Ashkenazi chief rabbi to meet Pope

Rabbi Yona Metzger and other religious leaders to visit Naples for World Day of Prayer for Peace.

October 20, 2007 17:50
2 minute read.
pope benedict xvi ratzinger

pope benedict 298 88 ap. (photo credit: AP [file])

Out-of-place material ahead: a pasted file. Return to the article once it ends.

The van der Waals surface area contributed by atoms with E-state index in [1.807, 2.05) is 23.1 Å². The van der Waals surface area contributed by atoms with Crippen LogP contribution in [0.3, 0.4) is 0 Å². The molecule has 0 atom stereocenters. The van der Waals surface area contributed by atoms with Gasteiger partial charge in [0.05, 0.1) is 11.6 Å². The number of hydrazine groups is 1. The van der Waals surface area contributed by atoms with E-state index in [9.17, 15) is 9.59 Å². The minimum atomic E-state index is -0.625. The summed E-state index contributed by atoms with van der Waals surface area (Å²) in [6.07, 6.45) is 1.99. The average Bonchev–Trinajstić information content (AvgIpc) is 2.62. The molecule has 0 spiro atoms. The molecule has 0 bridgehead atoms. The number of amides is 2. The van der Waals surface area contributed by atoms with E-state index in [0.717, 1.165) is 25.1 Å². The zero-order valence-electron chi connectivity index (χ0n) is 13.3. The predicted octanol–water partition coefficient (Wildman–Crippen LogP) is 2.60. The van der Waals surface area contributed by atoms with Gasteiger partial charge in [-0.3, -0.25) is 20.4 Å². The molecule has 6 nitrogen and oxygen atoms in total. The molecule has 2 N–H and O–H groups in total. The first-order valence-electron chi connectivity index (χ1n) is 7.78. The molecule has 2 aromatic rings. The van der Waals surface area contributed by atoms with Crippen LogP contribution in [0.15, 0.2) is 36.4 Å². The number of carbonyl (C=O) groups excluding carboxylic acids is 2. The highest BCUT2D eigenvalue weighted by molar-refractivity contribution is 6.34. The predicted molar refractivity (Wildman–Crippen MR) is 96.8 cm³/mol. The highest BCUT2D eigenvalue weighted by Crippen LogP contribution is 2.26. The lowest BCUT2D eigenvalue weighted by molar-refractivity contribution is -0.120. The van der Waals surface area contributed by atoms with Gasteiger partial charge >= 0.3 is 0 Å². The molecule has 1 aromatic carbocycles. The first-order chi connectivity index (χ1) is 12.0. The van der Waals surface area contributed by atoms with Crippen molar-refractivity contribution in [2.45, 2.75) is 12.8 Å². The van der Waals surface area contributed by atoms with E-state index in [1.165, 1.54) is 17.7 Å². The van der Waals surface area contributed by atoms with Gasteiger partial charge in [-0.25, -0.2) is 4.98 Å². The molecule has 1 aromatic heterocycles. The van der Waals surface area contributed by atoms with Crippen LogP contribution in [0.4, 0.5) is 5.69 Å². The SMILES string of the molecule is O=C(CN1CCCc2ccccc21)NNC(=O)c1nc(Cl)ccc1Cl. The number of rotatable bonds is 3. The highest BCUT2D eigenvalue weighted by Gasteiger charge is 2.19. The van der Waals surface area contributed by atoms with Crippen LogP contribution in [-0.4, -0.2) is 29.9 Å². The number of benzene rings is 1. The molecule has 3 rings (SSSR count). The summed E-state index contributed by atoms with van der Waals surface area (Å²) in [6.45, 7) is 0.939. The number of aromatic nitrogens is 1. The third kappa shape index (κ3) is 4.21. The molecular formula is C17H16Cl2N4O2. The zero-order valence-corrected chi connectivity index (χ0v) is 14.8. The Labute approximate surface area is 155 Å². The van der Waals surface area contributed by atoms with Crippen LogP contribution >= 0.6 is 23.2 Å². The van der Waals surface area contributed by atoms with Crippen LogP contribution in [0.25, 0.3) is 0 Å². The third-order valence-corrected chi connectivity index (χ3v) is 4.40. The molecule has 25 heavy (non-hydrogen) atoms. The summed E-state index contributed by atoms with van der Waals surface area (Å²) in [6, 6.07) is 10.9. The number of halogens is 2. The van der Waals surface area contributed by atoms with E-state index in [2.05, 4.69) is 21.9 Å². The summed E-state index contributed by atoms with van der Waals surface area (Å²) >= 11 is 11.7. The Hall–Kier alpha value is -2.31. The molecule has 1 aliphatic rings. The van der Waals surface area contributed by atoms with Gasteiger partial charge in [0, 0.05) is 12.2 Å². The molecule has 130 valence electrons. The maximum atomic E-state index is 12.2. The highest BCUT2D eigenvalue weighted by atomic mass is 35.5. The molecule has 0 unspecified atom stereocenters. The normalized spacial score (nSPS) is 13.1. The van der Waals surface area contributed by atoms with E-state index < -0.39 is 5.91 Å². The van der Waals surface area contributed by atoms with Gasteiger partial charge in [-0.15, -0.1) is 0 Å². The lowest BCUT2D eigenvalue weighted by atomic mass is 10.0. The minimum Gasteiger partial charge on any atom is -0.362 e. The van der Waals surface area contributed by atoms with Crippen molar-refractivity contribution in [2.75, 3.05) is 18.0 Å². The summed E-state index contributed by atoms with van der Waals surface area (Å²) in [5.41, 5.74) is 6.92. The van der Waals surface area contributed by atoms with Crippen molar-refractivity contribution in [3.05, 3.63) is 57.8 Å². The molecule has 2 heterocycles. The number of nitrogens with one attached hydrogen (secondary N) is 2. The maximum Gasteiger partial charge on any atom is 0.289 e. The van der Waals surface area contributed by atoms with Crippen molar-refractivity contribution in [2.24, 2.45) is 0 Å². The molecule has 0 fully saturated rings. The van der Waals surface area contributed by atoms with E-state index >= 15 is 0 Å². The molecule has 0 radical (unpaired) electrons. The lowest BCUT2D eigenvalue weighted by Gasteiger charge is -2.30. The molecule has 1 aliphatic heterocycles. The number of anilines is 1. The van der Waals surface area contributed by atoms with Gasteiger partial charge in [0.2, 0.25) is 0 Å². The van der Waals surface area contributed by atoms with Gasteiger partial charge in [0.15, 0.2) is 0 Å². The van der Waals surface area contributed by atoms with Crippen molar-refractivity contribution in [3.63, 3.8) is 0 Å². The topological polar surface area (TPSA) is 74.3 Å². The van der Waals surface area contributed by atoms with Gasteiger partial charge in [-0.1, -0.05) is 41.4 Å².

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Pope Benedict XVI is scheduled to meet religious leaders from around the world - Christians, Jews, Muslims, Buddhists and Zoroastrians - who are gathering for an annual peace conference in the southern city of Naples, opening Sunday. Benedict won't be participating in the three-day conference but timed a one-day visit to Naples to coincide with it. He will meet with the religious leaders ahead of its start, organizers said. Among those expected to attend are the Archbishop of Canterbury, Rowan Williams; one of Israel's chief rabbis, Yona Metzger; Ecumenical Patriarch Bartholomew I, spiritual leader of the world's 250 million Orthodox Christians; several Muslim academics and the political adviser to the Grand Mufti of Lebanon, Sheik Mohammed Rashid Kabbani. Benedict has made reaching out to other faiths - particularly Muslims and Jews - a priority of his pontificate. The Naples meeting comes more than two decades after Pope John Paul II invited world religious leaders to the hillside town of Assisi, birthplace of peace-loving St. Francis, for the first such World Day of Prayer for Peace. That Oct. 27, 1986 prayer meeting - attended by the Dalai Lama, Mother Teresa and a host of interfaith leaders - prompted grumbling from within the Vatican that the event suggested that the Catholic Church considered all religious traditions equally valid. Benedict - then Cardinal Joseph Ratzinger and the head of the Vatican's orthodoxy watchdog - was among those opposed to the meeting and simply didn't show up, Italian news reports have said. He did attend a repeat prayer day hosted by John Paul in Assisi in 2002, the reports said. Organizers contended there was nothing unusual about Benedict's lack of participation with the other religious leaders at the Naples conference, noting that over two decades John Paul only participated in the two or three peace meetings that he himself sponsored. "There is nothing to explain," said Mario Marazziti, spokesman of the Sant'Egidio Community, the lay Catholic organization that is organizing the meeting. "What's more, the pope this time will meet with the religious representatives." Marazziti said the choice of Naples was particularly significant to host this year's conference, whose theme is "For a world without violence: religions and cultures in dialogue." "Naples is a city that knows well the weight of violence," he said. "Not only the problem of violence and killings, but the violence that is today a dimension of daily life that all big cities of the world must deal with." During the conference, religious and political leaders - including the presidents of Tanzania and Ecuador - will participate in more than 30 panel discussions on topics as diverse as AIDS, the Israeli-Palestinian conflict, faith and science and Islam and peace.

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